The remaining activity of NNK bioactivation in the lung of Cyp2a5-null mice, which is rather high, may reflect the contributions by other P450 enzymes; members of several CYP subfamilies have been reported to be active in NNK bioactivation, including CYP1A, CYP2B, and CYP2F (Smith et al., 1993; Hecht, 1998). In addition, CYP2A4, although expressed in the lung at levels much lower than that of CYP2A5 (Su et al., 1996), displayed activity for NNK bioactivation (Jalas et al., 2005). In that connection, it is notable that, although CYP2A5 is a low-Km enzyme in the formation of HPB (Hecht, 1998), the contribution of CYP2A5 to the formation of HPB in mouse lung microsomes was negligible in our study. Thus, other low-Km enzymes, which are probably more abundant than CYP2A5 is in mouse lung microsomes, may play a more pivotal role in catalyzing the formation of HPB. Preliminary studies comparing lung microsomes from WT and Cyp2f2-null mice (Li et al., 2011) seem to indicate that mouse CYP2F2, which is highly abundant in lung microsomes, is another low-Km enzyme for the formation of HPB (X. Zhou and X. Ding, unpublished work).
Our finding that the remaining NNK bioactivation activities in the Cyp2a5-null mice could be inhibited by 8-MOP, a P450 inhibitor used previously to demonstrate the role of CYP2A5 in NNK-induced lung tumorigenesis (Miyazaki et al., 2005), further supports the notion that P450 enzymes other than CYP2A5 also contribute to NNK-induced lung tumorigenesis in mice. The ability of 8-MOP to act as a mechanism-based inhibitor of CYP2A enzymes has been well documented (Koenigs et al., 1997; von Weymarn et al., 2005); 8-MOP was also found to inhibit mouse CYP2A5 through additional (competitive and noncompetitive) mechanisms (Visoni et al., 2008). However, the specificity of inhibition of CYP2A enzymes by 8-MOP is not absolute, particularly at high 8-MOP concentration or doses; e.g., 8-MOP inhibited mouse hepatic microsomal metabolism of carbon tetrachloride, a CYP2E1 substrate, and caffeine, a CYP1A2 substrate, both in vitro and in vivo (Labbe et al., 1987; Apseloff et al., 1991).
Additional studies to directly demonstrate the role of CYP2A5, as well as other P450 enzymes, including CYP2F2 and CYP2B, in NNK-induced lung tumorigenesis are warranted. In that regard, the current Cyp2a5-null mouse is on the B6 genetic background, which is resistant to lung tumorigenesis. However, we have confirmed that there is no strain difference in NNK bioactivation in liver and lung microsomes between B6 and A/J mice; the latter is an established mouse strain for studies of NNK-induced lung tumorigenesis. Therefore, future studies for the role of CYP2A5 in NNK-induced lung tumorigenesis can be performed using Cyp2a5-null mice on the A/J background. In that connection, a recent study of a mouse model with targeted deletion of Akt, a putative oncogene closely linked to the Cyp2a locus on mouse chromosome 7, has already yielded indirect evidence that genetic variations in CYP2A5 can affect susceptibility to NNK-induced lung tumorigenesis in mice (Hollander et al., 2011).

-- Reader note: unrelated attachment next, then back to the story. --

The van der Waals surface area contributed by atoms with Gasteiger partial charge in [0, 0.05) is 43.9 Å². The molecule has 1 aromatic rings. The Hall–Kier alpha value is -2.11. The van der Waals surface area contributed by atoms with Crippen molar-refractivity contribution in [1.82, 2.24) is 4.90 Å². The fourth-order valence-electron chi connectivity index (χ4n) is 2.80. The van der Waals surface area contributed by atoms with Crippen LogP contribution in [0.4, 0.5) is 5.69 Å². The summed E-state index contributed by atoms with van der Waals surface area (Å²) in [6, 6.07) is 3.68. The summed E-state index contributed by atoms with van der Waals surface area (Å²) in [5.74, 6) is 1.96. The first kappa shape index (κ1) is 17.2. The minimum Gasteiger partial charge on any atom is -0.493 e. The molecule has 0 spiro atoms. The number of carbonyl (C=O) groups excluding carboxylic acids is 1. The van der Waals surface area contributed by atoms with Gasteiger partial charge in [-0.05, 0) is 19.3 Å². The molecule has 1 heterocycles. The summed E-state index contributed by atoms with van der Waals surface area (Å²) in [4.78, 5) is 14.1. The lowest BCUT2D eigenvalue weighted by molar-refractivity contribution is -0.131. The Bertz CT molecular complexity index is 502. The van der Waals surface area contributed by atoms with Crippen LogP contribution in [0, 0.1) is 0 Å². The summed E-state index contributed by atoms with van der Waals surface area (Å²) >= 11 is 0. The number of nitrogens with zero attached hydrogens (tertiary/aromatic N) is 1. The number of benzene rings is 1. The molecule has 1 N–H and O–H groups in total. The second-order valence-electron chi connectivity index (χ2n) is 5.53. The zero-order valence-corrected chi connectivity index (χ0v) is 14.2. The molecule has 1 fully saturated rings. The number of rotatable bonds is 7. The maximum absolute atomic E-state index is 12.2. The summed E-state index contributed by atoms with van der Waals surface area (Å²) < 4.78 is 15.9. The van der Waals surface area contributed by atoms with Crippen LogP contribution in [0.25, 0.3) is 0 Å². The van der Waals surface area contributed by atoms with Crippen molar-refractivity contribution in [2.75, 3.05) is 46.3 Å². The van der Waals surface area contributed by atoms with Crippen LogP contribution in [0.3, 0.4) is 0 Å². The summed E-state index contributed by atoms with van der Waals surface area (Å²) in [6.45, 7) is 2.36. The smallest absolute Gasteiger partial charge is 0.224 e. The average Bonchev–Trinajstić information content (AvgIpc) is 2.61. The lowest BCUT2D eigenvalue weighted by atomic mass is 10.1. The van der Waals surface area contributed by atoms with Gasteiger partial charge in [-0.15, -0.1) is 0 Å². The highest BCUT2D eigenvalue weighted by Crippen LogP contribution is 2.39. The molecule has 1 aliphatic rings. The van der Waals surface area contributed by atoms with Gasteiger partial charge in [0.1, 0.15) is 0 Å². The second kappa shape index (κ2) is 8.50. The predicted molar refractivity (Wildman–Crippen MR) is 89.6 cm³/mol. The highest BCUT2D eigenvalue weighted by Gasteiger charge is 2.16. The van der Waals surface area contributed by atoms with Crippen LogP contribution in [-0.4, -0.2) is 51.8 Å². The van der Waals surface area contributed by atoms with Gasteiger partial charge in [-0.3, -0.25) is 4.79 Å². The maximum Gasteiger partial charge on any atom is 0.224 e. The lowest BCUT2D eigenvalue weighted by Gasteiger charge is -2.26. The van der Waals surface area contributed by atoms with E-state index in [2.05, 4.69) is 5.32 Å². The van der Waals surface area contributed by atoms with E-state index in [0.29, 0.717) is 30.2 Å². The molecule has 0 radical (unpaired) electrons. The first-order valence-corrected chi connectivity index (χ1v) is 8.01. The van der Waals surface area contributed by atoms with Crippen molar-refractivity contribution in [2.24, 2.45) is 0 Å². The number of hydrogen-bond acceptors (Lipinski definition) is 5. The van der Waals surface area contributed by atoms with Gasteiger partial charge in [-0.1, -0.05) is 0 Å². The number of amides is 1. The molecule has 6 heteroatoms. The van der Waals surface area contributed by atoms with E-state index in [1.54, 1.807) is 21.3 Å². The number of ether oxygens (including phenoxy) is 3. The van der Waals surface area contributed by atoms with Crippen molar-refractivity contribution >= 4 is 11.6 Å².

Our demonstration of the role of CYP2A5 in NNK bioactivation in the mouse lung in vivo lends further support to the idea that human CYP2A13, which is even more efficient than mouse CYP2A5 is in NNK bioactivation (Jalas et al., 2005), is a susceptibility gene for NNK-induced lung carcinogenesis in humans. CYP2A13 protein is expressed in human lung (Zhu et al., 2006; Zhang et al., 2007). Levels of CYP2A13 protein expression correlated with rates of lung microsomal NNK bioactivation (Zhang et al., 2007). Consistent with the evidence indicating that CYP2A13 is the most efficient enzyme for NNK bioactivation (Su et al., 2000; Jalas et al., 2005), a CYP2A13 genetic variation (CYP2A13*2), featuring a R257C change, which results in decreases both in CYP2A13 gene expression and in CYP2A13 metabolic activity toward NNK (Zhang et al., 2002; Schlicht et al., 2007; D'Agostino et al., 2008), has been associated with decreased incidences of lung adenocarcinoma in light smokers (Wang et al., 2003).
In conclusion, we proved that CYP2A5 is the low-Km enzyme for NNK bioactivation in the mouse lung, although P450 enzymes other than CYP2A5 also contribute. Our findings lay an important foundation for further demonstration of the ability of human CYP2A13 to catalyze NNK bioactivation in vivo and mediate NNK-induced lung tumorigenesis, through studies of a CYP2A13-transgenic mouse on a Cyp2a5-null genetic background.
Participated in research design: Zhou, D'Agostino, and Ding.
Conducted experiments: Zhou, D'Agostino, and Xie.
Performed data analysis: Zhou and Ding.
Wrote or contributed to the writing of the manuscript: Zhou and Ding.
We thank Yi Zhu for help with animal dosing; Weizhu Yang for technical assistance; and Dr. Qing-Yu Zhang for helpful discussions.
This work was supported in part by the National Institutes of Health National Cancer Institute [Grant CA092596].
Article, publication date, and citation information can be found at http://jpet.aspetjournals.org.
- cytochrome P450
- liquid chromatography
- mass spectrometry
- 4-oxo-4-(3-pyridyl)butyric acid
- wild type
- multiple ion monitoring-dependent enhanced product ion
- multiple reaction monitoring
- analysis of variance.
- Received November 18, 2011.
- Accepted January 17, 2012.
- Copyright © 2012 by The American Society for Pharmacology and Experimental Therapeutics